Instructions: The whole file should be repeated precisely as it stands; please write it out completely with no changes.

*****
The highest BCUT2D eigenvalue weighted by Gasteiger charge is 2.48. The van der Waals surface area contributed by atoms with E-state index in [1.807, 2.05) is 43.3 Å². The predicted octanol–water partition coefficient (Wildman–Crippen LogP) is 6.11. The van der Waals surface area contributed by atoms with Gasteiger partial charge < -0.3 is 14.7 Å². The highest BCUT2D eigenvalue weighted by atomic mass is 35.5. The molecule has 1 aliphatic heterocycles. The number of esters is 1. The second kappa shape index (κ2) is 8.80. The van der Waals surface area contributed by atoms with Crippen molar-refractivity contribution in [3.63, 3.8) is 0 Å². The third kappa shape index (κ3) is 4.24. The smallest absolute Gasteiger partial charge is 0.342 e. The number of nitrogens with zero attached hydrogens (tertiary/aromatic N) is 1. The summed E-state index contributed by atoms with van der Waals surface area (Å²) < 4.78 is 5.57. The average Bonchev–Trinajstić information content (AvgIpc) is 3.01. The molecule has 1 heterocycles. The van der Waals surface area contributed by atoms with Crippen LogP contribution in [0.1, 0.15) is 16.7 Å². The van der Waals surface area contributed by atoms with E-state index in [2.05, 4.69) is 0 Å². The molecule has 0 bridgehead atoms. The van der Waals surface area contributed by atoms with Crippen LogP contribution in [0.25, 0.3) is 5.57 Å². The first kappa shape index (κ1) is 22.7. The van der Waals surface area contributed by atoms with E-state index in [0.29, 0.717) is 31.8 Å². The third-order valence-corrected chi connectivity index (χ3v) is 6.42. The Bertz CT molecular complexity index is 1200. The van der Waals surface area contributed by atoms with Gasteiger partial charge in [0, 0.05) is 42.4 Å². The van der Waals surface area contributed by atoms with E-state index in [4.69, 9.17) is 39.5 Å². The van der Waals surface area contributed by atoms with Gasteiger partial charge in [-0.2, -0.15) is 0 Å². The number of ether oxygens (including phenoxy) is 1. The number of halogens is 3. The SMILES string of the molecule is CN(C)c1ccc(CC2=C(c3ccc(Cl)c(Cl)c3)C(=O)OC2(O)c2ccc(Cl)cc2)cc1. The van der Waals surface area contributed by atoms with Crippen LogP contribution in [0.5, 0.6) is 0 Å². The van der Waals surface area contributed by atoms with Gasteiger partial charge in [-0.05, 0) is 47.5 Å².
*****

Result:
The highest BCUT2D eigenvalue weighted by Gasteiger charge is 2.48. The van der Waals surface area contributed by atoms with E-state index in [1.807, 2.05) is 43.3 Å². The predicted octanol–water partition coefficient (Wildman–Crippen LogP) is 6.11. The van der Waals surface area contributed by atoms with Gasteiger partial charge < -0.3 is 14.7 Å². The highest BCUT2D eigenvalue weighted by atomic mass is 35.5. The molecule has 1 aliphatic heterocycles. The number of esters is 1. The second kappa shape index (κ2) is 8.80. The van der Waals surface area contributed by atoms with Crippen molar-refractivity contribution in [3.63, 3.8) is 0 Å². The third kappa shape index (κ3) is 4.24. The smallest absolute Gasteiger partial charge is 0.342 e. The number of nitrogens with zero attached hydrogens (tertiary/aromatic N) is 1. The summed E-state index contributed by atoms with van der Waals surface area (Å²) < 4.78 is 5.57. The average Bonchev–Trinajstić information content (AvgIpc) is 3.01. The molecule has 1 heterocycles. The van der Waals surface area contributed by atoms with Crippen LogP contribution in [0.1, 0.15) is 16.7 Å². The van der Waals surface area contributed by atoms with E-state index in [2.05, 4.69) is 0 Å². The molecule has 0 bridgehead atoms. The van der Waals surface area contributed by atoms with Crippen LogP contribution in [0.25, 0.3) is 5.57 Å². The first kappa shape index (κ1) is 22.7. The van der Waals surface area contributed by atoms with E-state index in [0.29, 0.717) is 31.8 Å². The third-order valence-corrected chi connectivity index (χ3v) is 6.42. The Bertz CT molecular complexity index is 1200. The van der Waals surface area contributed by atoms with Gasteiger partial charge in [0, 0.05) is 42.4 Å². The van der Waals surface area contributed by atoms with E-state index in [4.69, 9.17) is 39.5 Å². The van der Waals surface area contributed by atoms with Gasteiger partial charge in [-0.2, -0.15) is 0 Å². The number of ether oxygens (including phenoxy) is 1. The number of halogens is 3. The SMILES string of the molecule is CN(C)c1ccc(CC2=C(c3ccc(Cl)c(Cl)c3)C(=O)OC2(O)c2ccc(Cl)cc2)cc1. The van der Waals surface area contributed by atoms with Crippen LogP contribution in [0.5, 0.6) is 0 Å². The van der Waals surface area contributed by atoms with Gasteiger partial charge in [-0.05, 0) is 47.5 Å².